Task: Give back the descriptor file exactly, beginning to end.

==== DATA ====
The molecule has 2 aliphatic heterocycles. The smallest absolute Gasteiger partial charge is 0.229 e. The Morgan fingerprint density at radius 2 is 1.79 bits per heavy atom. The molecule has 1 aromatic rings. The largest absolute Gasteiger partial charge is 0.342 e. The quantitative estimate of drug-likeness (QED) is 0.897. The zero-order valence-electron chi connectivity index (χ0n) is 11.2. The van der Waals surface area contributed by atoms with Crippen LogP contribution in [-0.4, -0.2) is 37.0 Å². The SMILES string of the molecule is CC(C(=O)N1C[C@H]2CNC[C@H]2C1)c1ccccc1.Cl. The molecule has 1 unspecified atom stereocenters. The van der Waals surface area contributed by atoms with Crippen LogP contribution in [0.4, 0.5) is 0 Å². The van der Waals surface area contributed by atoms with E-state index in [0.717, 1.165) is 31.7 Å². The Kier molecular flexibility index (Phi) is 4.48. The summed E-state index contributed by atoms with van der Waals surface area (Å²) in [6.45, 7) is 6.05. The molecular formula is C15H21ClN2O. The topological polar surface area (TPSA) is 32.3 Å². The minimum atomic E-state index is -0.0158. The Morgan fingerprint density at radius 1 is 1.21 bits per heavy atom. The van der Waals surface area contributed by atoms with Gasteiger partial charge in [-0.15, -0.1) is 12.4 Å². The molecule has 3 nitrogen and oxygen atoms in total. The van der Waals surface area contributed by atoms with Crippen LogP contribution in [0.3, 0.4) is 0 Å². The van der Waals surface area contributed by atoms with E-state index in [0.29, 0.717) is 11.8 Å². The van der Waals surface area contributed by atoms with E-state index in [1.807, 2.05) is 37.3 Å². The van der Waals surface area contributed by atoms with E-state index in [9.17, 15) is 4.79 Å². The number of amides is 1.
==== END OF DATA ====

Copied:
The molecule has 2 aliphatic heterocycles. The smallest absolute Gasteiger partial charge is 0.229 e. The Morgan fingerprint density at radius 2 is 1.79 bits per heavy atom. The molecule has 1 aromatic rings. The largest absolute Gasteiger partial charge is 0.342 e. The quantitative estimate of drug-likeness (QED) is 0.897. The zero-order valence-electron chi connectivity index (χ0n) is 11.2. The van der Waals surface area contributed by atoms with Crippen LogP contribution in [-0.4, -0.2) is 37.0 Å². The SMILES string of the molecule is CC(C(=O)N1C[C@H]2CNC[C@H]2C1)c1ccccc1.Cl. The molecule has 1 unspecified atom stereocenters. The van der Waals surface area contributed by atoms with Crippen LogP contribution in [0.4, 0.5) is 0 Å². The van der Waals surface area contributed by atoms with E-state index in [0.717, 1.165) is 31.7 Å². The Kier molecular flexibility index (Phi) is 4.48. The summed E-state index contributed by atoms with van der Waals surface area (Å²) in [6.45, 7) is 6.05. The molecular formula is C15H21ClN2O. The topological polar surface area (TPSA) is 32.3 Å². The minimum atomic E-state index is -0.0158. The Morgan fingerprint density at radius 1 is 1.21 bits per heavy atom. The van der Waals surface area contributed by atoms with Gasteiger partial charge in [-0.15, -0.1) is 12.4 Å². The molecule has 3 nitrogen and oxygen atoms in total. The van der Waals surface area contributed by atoms with Crippen LogP contribution in [0.3, 0.4) is 0 Å². The van der Waals surface area contributed by atoms with E-state index in [0.29, 0.717) is 11.8 Å². The van der Waals surface area contributed by atoms with E-state index in [1.807, 2.05) is 37.3 Å². The van der Waals surface area contributed by atoms with E-state index in [9.17, 15) is 4.79 Å². The number of amides is 1.